|| MA10020 |
|| ALGEBRA AND CALCULUS |
|| 2004/2005 |
|| Dr T McDonough |
|| Semester 1 |
|| Ms Brenda M Hughes, Dr David M Binding |
|| A-level Mathematics or equivalent. |
|| MA12110, MA12510, MA12610, MA13010, MA13510, MA13610 |
| Course delivery
|| Other || Workshop. 4 x 1 hour workshops (including test) |
|| Lecture || 40 Hours 40 x 1 hour lectures |
|| Seminars / Tutorials || 10 Hours 10 x 1 hour tutorials |
|Assessment Type||Assessment Length/Details||Proportion|
|Semester Exam||2 Hours (written examination) ||75%|
|Semester Assessment|| Continuous Assessment: ||25%|
|Supplementary Assessment||2 Hours (written examination) ||100%|
On completion of this module, a student should be able to:
use the notation for sets and mappings;
construct proofs using the Principle of Mathematical Induction;
apply the Binomial Theorem for an integer exponent in various situations;
obtain the sums of arithmetic and geometric series;
manipulate complex numbers and use DeMoivre''''s Theorem;
use the Division Algorithm for polynomials;
derive identities involving the roots of a polynomial and its coefficients;
sketch the graphs of simple functions;
calculate the limits of real valued functions;
determine whether given functions are continuous or not;
explain the idea of derivative and compute derivatives from first principles;
explain the notion of inverse function;
derive the formulae for the derivative of products and quotients of functions;
compute the derivative of functions;
determine the local maxima and minima of functions and their points of inflexion;
compute integrals by the methods of substitution and integration by parts;
compute integrals of rational functions and trigonometric functions.
This module covers the algebra and calculus which are fundamental to the development of mathematics.
To introduce students to the ideas of algebra through the study of complex numbers and polynomials; to establish a clear understanding of the ideas of limit and derivative; to develop technical facility in calculations involving limits and derivatives and to develop techniques for determining definite and indefinite integrals.
1. SETS AND MAPPINGS: Introduction to number systems and mappings.
2. FINITE SUMS: The Binomial Theorem, arithmetic and geometric series. The Principle of Mathematical Induction.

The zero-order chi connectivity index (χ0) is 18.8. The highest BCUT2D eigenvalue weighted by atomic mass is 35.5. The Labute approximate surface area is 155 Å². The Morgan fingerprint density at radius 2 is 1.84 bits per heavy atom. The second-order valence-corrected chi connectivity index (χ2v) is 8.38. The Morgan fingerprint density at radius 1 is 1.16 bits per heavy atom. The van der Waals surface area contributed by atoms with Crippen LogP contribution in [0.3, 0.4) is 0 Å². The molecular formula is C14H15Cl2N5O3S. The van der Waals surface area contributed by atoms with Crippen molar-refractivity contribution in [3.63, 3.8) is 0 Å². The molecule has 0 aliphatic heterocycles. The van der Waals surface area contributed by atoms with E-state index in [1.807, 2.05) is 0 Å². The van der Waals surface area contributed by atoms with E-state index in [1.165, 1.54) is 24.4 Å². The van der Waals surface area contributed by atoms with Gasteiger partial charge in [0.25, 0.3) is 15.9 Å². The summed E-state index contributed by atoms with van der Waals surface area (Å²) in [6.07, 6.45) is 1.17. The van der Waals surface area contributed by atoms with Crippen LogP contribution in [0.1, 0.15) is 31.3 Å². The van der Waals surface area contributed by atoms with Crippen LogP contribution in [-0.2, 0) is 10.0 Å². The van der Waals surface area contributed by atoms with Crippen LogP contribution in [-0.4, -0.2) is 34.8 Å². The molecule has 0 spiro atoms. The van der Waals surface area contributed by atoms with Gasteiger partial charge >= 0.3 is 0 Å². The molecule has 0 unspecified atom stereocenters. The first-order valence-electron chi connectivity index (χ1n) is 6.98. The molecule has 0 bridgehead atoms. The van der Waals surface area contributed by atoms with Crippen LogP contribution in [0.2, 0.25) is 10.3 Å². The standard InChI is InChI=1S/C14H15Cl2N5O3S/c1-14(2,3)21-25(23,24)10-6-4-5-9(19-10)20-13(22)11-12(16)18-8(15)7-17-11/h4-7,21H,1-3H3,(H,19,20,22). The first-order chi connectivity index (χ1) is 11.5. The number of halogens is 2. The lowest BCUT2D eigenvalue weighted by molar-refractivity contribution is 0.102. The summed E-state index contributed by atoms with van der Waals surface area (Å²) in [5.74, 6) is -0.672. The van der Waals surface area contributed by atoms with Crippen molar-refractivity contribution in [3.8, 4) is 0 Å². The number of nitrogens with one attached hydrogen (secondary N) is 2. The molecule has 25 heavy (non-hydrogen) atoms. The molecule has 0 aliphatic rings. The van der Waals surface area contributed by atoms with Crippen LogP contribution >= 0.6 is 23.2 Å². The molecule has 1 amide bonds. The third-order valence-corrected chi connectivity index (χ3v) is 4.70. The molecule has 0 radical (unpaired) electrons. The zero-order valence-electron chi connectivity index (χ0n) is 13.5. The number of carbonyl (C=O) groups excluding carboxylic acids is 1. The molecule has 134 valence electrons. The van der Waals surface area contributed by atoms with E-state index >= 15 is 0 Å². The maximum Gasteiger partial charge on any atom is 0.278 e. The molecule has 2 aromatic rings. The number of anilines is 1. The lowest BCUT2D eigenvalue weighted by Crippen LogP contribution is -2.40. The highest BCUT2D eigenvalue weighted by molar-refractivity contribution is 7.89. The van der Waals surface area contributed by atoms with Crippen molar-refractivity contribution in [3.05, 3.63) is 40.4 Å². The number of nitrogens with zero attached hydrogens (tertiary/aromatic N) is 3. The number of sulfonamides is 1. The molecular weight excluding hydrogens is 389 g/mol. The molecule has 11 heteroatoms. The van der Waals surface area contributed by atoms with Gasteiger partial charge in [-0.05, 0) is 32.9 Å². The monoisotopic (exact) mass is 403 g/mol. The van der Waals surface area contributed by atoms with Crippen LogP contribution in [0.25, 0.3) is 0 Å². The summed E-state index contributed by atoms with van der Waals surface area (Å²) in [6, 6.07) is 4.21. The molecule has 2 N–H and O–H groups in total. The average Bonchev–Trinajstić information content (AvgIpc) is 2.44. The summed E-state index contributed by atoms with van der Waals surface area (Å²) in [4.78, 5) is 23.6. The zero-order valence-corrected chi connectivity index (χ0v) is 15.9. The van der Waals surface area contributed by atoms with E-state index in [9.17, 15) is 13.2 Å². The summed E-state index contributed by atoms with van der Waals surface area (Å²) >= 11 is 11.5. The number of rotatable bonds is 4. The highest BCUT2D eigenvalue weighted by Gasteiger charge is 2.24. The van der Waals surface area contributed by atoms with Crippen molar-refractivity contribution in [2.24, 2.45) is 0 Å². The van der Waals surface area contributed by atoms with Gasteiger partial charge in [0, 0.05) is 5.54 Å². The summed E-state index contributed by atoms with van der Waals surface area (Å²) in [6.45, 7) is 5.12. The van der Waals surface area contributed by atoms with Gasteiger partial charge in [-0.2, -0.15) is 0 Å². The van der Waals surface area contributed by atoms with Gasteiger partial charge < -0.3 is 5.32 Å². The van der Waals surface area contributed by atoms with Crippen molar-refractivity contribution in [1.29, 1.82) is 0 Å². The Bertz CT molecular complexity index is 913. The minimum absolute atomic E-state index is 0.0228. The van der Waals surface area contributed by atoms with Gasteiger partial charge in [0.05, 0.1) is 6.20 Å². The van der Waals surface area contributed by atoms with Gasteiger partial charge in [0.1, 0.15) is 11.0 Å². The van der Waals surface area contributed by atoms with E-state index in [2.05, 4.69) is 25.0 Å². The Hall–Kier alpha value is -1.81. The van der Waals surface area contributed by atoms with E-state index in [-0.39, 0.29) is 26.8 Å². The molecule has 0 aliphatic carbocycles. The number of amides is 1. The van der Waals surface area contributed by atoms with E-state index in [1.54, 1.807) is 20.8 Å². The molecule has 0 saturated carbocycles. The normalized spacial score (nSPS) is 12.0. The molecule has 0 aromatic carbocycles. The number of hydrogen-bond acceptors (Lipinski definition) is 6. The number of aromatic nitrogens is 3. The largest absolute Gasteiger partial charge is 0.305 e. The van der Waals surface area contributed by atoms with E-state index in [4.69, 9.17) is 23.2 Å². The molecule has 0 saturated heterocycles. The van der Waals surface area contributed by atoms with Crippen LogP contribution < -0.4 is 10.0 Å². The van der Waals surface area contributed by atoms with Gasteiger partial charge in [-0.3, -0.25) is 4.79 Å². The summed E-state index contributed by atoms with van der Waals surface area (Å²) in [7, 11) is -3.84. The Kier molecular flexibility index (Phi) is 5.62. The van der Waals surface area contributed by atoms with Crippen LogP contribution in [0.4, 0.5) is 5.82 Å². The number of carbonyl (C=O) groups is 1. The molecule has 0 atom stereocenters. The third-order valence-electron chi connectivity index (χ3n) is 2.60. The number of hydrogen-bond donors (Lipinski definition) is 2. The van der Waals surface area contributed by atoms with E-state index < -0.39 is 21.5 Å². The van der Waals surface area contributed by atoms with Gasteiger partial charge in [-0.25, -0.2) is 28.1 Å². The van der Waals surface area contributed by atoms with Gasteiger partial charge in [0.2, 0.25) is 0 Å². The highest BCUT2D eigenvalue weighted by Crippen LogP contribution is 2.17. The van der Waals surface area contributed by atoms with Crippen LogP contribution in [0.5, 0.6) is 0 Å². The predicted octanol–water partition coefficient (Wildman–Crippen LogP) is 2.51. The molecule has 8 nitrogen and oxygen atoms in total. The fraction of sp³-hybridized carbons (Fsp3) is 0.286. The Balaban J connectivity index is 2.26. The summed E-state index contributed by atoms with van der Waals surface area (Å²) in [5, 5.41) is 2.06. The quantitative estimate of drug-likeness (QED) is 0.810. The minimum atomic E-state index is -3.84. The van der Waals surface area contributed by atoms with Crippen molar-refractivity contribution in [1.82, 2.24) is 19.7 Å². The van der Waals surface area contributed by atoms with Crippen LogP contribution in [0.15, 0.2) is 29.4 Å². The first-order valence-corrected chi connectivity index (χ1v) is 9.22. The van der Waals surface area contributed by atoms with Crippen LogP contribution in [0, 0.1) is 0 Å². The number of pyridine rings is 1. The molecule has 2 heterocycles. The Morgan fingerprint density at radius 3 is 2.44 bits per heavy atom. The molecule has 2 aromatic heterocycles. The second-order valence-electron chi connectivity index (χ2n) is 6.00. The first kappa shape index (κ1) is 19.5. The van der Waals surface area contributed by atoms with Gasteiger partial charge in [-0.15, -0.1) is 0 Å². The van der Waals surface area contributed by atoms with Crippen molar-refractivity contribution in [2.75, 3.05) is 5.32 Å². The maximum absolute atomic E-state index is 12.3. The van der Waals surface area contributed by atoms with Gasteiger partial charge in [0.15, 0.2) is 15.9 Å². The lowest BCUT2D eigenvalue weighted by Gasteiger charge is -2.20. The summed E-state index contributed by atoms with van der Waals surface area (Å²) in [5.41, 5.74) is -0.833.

3. COMPLEX NUMBERS: Geometric interpretation. DeMoivre's Theorem.
4. POLYNOMIALS: The Division Algorithm and the Remainder Theorem. Symmetric functions. Relations between roots of a polynomial and its coefficients.
5. FUNCTIONS OF A REAL VARIABLE: Graphs of elementary functions (polynomial, trigonometric, exponential, logarithm, absolute value, integer part). Periodic functions, even and odd functions. Operations on functions: addition, multiplication, division, composition.
6. LIMITS AND CONTINUITY: Limit notation. Rules for manipulation of limits. Sandwich theorem for limits, applications. Definition of continuity at a point in terms of limits. Continuity of sum, product, quotient and composite of continuous functions. Intermediate - value theorem.
7. DIFFERENTIATION: Fermat's difference quotient (f(x)-f(a))/(x-a). Definition of the derivative of f(x) at a point. Geometric significance of the derivative. Differentiation from first principles of some elementary functions. Continuity of differentiable function; examples of continuous nondifferentiable functions. Rules for differentiation. Examples on differentiation, including logarithmic differentiation. Second-order derivatives.
8. INVERSE FUNCTIONS: Definition. Trigonometric and polynomial examples. Differentiation of elementary inverse functions.
9. LOCAL MAXIMA AND MINIMA, CURVE SKETCHING: Locating the critical points of a function. Using the first derivative test to determine local maxima and minima. Points of inflexion. Graphs of rational functions, vertical asymptotes, horizontal asymptotes.
10. INTEGRATION: The Fundamental theorem of the integral calculus. Linearity properties of integration. Indefinite integrals. Methods of integration: integration by substitution, integration by parts. Definition of log x as an integral. Properties of the log function from the properties of the integral. The exponential function as the inverse of the log function. The hyperbolic functions. Integration of rational functions, use of partial fractions.
** Recommended Text
Weir, M D, Haas, J and Giordano, F R (2005) Thomas' Calculus
11/e. Addison Wesley 0321243358
M W Liebeck (2000) A concise introduction to pure mathematics
CRC Press 1584881933
** Supplementary Text
R A Adams (1999) Calculus - a complete course
4/e. Addison-Wesley 0201396076
K E Hirst (1995) Numbers, sequences and series
J Stewart (2001) Calculus : concepts and contexts
2/e. Brooks/Cole 0534377181
Salas, Hille and Ergen (2003) Calculus
9th ed. Wiley 0471383759
D W Jordan and P Smith (1994) Mathematical techniques: an introduction for the engineering, physical and mathematical sciences
Oxford University Press 0198562683
R L Finney and G B Thomas, [FT] (1994) Calculus
2nd. Addison-Wesley 0201549778
This module is at CQFW Level 4